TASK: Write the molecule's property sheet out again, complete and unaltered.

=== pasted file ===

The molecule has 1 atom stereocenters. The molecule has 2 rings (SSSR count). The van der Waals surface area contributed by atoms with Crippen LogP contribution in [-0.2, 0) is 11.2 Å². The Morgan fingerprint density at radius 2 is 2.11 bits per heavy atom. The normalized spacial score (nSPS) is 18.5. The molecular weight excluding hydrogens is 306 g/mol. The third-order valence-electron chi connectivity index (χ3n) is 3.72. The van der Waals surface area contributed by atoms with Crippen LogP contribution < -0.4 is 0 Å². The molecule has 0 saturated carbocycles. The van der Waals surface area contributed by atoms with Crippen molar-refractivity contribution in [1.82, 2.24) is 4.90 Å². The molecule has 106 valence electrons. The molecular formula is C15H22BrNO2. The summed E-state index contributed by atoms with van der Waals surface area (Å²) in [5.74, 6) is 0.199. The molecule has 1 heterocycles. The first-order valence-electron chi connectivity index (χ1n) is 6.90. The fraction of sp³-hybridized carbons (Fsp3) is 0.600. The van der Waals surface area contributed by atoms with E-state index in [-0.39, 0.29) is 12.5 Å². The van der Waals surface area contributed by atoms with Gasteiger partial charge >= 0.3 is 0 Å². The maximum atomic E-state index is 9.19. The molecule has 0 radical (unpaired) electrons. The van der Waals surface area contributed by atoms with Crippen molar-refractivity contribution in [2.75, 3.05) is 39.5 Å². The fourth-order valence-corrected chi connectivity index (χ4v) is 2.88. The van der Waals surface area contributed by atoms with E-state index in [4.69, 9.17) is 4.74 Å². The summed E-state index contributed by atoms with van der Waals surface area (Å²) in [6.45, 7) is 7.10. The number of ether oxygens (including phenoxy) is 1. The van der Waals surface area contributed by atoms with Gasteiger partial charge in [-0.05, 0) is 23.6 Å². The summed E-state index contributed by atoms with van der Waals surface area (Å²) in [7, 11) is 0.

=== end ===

The molecule has 1 atom stereocenters. The molecule has 2 rings (SSSR count). The van der Waals surface area contributed by atoms with Crippen LogP contribution in [-0.2, 0) is 11.2 Å². The Morgan fingerprint density at radius 2 is 2.11 bits per heavy atom. The normalized spacial score (nSPS) is 18.5. The molecular weight excluding hydrogens is 306 g/mol. The third-order valence-electron chi connectivity index (χ3n) is 3.72. The van der Waals surface area contributed by atoms with Crippen LogP contribution < -0.4 is 0 Å². The molecule has 0 saturated carbocycles. The van der Waals surface area contributed by atoms with Crippen molar-refractivity contribution in [1.82, 2.24) is 4.90 Å². The molecule has 106 valence electrons. The molecular formula is C15H22BrNO2. The summed E-state index contributed by atoms with van der Waals surface area (Å²) in [5.74, 6) is 0.199. The molecule has 1 heterocycles. The first-order valence-electron chi connectivity index (χ1n) is 6.90. The fraction of sp³-hybridized carbons (Fsp3) is 0.600. The van der Waals surface area contributed by atoms with E-state index in [-0.39, 0.29) is 12.5 Å². The van der Waals surface area contributed by atoms with Gasteiger partial charge >= 0.3 is 0 Å². The maximum atomic E-state index is 9.19. The molecule has 0 radical (unpaired) electrons. The van der Waals surface area contributed by atoms with Crippen molar-refractivity contribution in [2.75, 3.05) is 39.5 Å². The fourth-order valence-corrected chi connectivity index (χ4v) is 2.88. The van der Waals surface area contributed by atoms with E-state index in [4.69, 9.17) is 4.74 Å². The summed E-state index contributed by atoms with van der Waals surface area (Å²) in [6.45, 7) is 7.10. The number of ether oxygens (including phenoxy) is 1. The van der Waals surface area contributed by atoms with Gasteiger partial charge in [-0.05, 0) is 23.6 Å². The summed E-state index contributed by atoms with van der Waals surface area (Å²) in [7, 11) is 0.